Valve, on the other hand, can still keep a fairly populated storefront without having to devote as many employees to making things for the players. This, in turn, lets them make their "official" releases even bigger and better for the upcoming event.

Problem: "Ded gaem ROFL"

image

A fantastic side-effect of the DOTA2 battlepass is that it shows just how much dedication and support the community has for the game. Smashing the previous years record, this shows us that players not only love the game but are earnest in their desire to support both Valve and DOTA2 in growing even bigger and better. Who cares about plunking down more cash for the battlepass? You're a fan of DOTA and the community is behind you!

But what about the inverse of this situation?

In the picture above, HoN's community-funded prizepool seems anemic in comparison. I don't play the game but if I, a new player, saw this and compared it to other games, what would that tell me? People don't care as much? Don't want to contribute as much? This backlash is more psychological but it's a very real danger: A botched compendium or battlepass could hurt your game and show your competitors/community just how much you've fallen from grace. It shows a wound in your game and that you, as a company and game, are weakened in this category.

I'm not going to say that I speak for everyone in this regard but, in my personal viewpoint, a poorly received battlepass hurts just as much as a good battlepass can help.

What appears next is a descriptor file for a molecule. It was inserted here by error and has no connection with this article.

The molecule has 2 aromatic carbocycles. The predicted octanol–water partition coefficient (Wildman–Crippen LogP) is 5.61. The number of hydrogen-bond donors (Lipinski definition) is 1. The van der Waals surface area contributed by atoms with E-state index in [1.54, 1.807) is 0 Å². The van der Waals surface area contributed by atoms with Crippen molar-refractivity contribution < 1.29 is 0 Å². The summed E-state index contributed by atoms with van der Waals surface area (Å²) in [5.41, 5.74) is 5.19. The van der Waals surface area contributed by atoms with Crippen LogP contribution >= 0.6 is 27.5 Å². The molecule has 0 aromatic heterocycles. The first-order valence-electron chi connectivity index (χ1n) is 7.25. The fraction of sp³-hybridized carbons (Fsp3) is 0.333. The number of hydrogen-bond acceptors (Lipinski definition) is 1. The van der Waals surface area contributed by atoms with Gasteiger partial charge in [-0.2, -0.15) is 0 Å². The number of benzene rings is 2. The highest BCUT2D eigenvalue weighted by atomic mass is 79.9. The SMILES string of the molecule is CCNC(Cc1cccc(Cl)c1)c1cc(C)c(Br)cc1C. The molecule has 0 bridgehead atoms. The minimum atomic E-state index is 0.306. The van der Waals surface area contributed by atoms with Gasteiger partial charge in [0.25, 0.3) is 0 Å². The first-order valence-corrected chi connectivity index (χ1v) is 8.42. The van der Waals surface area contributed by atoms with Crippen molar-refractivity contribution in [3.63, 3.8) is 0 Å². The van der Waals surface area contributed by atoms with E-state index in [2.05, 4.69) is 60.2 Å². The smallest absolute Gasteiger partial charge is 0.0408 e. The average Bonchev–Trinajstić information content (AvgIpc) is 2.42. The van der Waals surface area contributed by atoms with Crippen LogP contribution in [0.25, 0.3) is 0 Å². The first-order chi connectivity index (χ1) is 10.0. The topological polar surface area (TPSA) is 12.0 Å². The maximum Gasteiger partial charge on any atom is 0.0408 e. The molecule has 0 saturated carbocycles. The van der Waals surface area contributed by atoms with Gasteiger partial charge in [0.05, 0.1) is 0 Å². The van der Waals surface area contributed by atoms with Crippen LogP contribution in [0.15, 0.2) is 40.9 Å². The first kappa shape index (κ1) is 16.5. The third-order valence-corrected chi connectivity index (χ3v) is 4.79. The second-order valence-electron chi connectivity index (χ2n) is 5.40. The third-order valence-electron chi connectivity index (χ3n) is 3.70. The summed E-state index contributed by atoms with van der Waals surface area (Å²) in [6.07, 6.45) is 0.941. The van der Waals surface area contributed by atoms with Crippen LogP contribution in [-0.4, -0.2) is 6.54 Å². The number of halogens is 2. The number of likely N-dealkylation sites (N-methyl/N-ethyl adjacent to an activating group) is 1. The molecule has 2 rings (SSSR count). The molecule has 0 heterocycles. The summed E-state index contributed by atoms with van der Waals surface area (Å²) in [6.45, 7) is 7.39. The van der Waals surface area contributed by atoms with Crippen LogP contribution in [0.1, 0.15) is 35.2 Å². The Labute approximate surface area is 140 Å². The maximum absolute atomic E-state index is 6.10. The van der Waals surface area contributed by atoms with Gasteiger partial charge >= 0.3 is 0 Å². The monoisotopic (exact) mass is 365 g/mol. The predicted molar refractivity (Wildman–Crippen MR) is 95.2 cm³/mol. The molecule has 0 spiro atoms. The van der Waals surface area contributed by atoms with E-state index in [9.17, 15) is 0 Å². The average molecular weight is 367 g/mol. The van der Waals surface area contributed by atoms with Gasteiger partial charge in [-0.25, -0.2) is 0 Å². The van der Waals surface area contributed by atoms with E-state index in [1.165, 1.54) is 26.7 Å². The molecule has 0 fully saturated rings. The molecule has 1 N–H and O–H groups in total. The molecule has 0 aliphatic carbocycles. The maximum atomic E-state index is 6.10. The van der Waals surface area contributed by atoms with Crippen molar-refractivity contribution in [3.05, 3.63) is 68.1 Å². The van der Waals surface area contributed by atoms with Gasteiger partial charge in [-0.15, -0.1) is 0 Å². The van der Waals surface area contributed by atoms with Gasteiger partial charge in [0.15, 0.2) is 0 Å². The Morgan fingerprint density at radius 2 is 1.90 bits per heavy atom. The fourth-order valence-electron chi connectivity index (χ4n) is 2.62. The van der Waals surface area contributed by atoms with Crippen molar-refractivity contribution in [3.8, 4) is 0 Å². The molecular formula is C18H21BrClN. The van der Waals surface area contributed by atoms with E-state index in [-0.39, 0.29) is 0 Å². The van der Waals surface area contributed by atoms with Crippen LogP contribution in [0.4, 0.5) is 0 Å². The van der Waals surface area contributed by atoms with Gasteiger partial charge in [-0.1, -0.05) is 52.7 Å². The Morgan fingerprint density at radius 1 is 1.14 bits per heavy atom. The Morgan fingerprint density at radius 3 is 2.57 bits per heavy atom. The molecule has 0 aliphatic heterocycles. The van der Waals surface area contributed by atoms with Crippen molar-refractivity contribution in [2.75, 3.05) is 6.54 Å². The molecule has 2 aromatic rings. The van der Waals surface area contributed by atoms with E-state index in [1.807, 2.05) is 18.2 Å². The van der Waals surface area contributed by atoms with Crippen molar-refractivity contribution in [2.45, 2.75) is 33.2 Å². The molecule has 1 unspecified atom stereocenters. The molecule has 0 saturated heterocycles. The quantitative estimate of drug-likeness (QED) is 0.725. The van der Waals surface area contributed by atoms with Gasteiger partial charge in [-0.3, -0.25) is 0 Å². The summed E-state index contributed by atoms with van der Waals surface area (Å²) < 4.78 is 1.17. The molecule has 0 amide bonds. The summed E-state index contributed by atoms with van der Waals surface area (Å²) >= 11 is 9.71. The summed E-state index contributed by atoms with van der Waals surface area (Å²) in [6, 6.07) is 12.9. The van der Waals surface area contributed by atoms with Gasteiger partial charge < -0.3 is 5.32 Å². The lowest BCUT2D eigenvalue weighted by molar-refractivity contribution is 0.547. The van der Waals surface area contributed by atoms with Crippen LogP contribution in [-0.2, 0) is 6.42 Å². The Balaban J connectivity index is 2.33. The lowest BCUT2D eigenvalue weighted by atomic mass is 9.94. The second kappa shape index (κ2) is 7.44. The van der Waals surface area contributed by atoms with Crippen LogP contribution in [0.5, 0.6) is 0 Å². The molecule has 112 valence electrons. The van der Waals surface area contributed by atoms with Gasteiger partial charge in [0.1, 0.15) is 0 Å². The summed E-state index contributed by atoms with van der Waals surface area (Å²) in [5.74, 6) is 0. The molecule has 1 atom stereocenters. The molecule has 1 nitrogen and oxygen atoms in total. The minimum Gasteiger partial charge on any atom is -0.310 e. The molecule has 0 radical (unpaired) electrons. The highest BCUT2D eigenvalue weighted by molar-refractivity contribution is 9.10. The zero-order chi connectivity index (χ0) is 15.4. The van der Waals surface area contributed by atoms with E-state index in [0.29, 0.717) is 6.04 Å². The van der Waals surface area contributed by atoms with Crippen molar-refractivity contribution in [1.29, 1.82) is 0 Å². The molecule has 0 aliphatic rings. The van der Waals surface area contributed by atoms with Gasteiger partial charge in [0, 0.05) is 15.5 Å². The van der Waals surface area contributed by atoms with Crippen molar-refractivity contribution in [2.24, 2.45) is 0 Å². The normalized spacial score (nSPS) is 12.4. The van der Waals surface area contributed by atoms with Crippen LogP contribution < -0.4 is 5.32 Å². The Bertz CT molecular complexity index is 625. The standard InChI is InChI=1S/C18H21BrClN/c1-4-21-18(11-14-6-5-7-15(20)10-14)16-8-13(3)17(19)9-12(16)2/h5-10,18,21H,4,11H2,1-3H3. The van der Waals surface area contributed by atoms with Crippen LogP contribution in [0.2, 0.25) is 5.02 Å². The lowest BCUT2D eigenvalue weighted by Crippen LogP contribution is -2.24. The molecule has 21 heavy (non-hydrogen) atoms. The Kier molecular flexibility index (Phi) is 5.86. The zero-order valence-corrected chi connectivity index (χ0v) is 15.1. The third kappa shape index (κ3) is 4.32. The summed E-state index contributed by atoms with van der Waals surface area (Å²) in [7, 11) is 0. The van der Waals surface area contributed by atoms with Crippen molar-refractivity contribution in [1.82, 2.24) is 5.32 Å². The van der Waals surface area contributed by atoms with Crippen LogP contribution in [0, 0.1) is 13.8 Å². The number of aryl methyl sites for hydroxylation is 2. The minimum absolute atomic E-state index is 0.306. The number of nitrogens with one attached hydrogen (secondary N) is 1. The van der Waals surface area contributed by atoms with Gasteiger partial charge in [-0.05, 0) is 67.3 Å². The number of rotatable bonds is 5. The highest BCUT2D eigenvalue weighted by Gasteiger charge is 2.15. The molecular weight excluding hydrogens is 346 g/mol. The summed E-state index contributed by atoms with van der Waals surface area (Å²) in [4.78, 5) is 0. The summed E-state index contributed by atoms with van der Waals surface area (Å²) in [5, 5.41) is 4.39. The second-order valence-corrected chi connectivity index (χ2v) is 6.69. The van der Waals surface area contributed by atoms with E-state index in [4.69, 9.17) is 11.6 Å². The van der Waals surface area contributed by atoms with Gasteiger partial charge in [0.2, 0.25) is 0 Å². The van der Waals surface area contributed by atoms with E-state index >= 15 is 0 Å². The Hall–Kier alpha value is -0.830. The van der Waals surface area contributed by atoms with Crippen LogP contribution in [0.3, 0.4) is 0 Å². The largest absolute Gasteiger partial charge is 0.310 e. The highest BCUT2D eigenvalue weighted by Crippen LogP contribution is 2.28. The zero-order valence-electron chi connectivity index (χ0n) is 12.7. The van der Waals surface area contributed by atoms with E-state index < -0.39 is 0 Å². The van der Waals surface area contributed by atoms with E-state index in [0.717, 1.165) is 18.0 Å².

The Silver Lining: Is it still worth it?

image

With all these negatives listed, one might think that a compendium is an uphill battle and something almost impossible except by the incredible people at Valve. With all the possible backlash and all the incredible things that could happen, it might be business suicide to attempt such an undertaking and a futile battle to try and compete with Valve in making something of such pure value.

But I feel that this is something we should embrace, not flee from.

The essence of business and games is competition. To take what your competitor has done and expand and expound upon it until your new creation is absolutely incredible and makes the previous creation a fool by comparison. Valve have simply raised the bar quite high, which might frighten other companies. Yet this is important. For us, the players and consumers, we should be asking and supporting devs who want to try this. We should clap our hands even if it can't compare to the battlepass because you, as a company, are at least trying to make something to support the community and pro scene.

Must we always clap as hard as we can? Of course not, bad compendiums and deals exist. We can be thankful they tried but we can absolutely be critical about the situation. With games like League, Overwatch and more not going anywhere anytime soon, I'm simply waiting on these companies to pull the trigger, pool their resources, and honestly give Valve a run for their money. Valve lit the torch, it's just up to others to turn it into a roaring inferno.